Death Pit (Durell) Review | Amstrad Computer User - Everygamegoing

Amstrad Computer User


Death Pit
By Durell
Amstrad CPC464

 
Published in Amstrad Computer User #8

Death Pit

In Death Pit from Durell, you play the part of an intrepid explorer. You must go deep into a mine in order to find a possible maximum of 20 gold bars and a single gem stone.

Points are scored for each of the bars that are returned to the tent on the surface close to where the game starts. The game is finished when the diamond is returned to the tent. At any one time, it is only possible to carry four objects, so several trips into the bowels of the Earth are required in order to succeed. While underground, a large battery shows how much power is left to light the lamp on your helmet while a large oxygen cylinder gives an indication of the remaining air that is needed to go through the submerged parts of the mine.

As well as the gold bars and gem stone, your adventurer can carry spare batteries and air cylinders, but carrying these obviously reduces the number of other objects that can be carried. Spare oxygen and batteries are to be found on the ground near the mine shaft entrance, Objects are picked up by hitting the space bar then moving a cursor to one of the four possible positions and finally using the fire button to get an object in this way it is also possible to swap a desired object with one that is already being carried. Another object that may be carried is a spade, this is not used for digging but for despatching the various nasties that inhabit the mine.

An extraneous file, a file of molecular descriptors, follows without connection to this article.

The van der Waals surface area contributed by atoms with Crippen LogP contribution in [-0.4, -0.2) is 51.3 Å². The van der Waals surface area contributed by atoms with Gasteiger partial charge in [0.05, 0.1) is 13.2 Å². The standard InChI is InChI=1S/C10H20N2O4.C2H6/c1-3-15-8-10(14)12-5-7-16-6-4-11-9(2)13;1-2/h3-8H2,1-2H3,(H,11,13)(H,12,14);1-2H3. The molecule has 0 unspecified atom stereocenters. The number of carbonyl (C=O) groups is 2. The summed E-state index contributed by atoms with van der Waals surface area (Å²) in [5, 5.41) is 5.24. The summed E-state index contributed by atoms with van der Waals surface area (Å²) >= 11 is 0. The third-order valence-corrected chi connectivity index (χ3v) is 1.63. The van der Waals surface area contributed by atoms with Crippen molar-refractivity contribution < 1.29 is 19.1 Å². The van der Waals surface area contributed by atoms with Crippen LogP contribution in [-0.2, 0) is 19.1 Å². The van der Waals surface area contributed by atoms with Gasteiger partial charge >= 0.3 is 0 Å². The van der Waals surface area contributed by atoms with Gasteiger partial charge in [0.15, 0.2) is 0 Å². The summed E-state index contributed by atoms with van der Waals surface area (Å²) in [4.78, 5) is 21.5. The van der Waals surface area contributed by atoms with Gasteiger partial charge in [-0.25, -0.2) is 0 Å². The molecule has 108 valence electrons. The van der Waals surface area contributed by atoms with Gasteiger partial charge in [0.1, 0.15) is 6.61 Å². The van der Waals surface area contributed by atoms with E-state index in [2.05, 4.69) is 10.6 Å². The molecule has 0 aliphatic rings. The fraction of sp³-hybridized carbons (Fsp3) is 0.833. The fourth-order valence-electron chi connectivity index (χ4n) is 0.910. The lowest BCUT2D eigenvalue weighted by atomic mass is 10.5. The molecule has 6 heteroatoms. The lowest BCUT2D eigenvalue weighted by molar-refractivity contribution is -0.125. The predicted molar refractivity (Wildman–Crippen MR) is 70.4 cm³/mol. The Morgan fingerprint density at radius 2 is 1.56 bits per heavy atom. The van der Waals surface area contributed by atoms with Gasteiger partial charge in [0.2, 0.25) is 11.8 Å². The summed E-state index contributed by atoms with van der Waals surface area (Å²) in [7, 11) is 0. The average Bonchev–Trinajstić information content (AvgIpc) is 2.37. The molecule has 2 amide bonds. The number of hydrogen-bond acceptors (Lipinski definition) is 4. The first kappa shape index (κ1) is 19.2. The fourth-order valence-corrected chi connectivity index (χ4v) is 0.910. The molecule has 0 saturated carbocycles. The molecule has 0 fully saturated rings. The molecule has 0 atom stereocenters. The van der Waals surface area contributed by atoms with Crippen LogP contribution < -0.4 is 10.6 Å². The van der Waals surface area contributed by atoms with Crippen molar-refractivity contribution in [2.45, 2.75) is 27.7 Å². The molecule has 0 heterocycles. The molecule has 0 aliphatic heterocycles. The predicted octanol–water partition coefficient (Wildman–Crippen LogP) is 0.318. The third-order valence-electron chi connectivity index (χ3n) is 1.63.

While on a connecting ladder, one must turn side ways for this defence to be active, so it is often necessary to stop your ascent or descent and move momentarily to one side when an undesirable approaches. In play, you wander relentlessly around, along the tunnels and up and down ladders, trying to find the gold and gem. The baddies occur in two types, those who are suspended from the ceiling of the tunnels (spiders) which appear occasionally and those that can move about freely (scorpions and another type of spider).

The area of play is confined to a relatively small window, which is updated each time you walk out of one edge. In many respects, this game is similar to Roland On The Ropes. Both consist of large mazes populated with baddies and desirable trinkets. But, unfortunately, this game is nowhere near as good. The control does not seem to be as accurate and the part of the map shown does not scroll as one moves, which is a shame. The business of oxygen and batteries just seems like an unnecessary confusion as is the time limit that counts (reasonably slowly) up to 9999 at which point our hero expires.

The monotonous, repetitive tune that drones on in the background might as well not exist. It will very soon be turned down anyway. Another drawback of the game is the fact that the maze and location of objects within it is always identical, so once mastered, this game could rapidly lose appeal. This game does not really match the usual standard of games from Durrell, I think I'd spend my hard earned pocket money on Combat Lynx every time.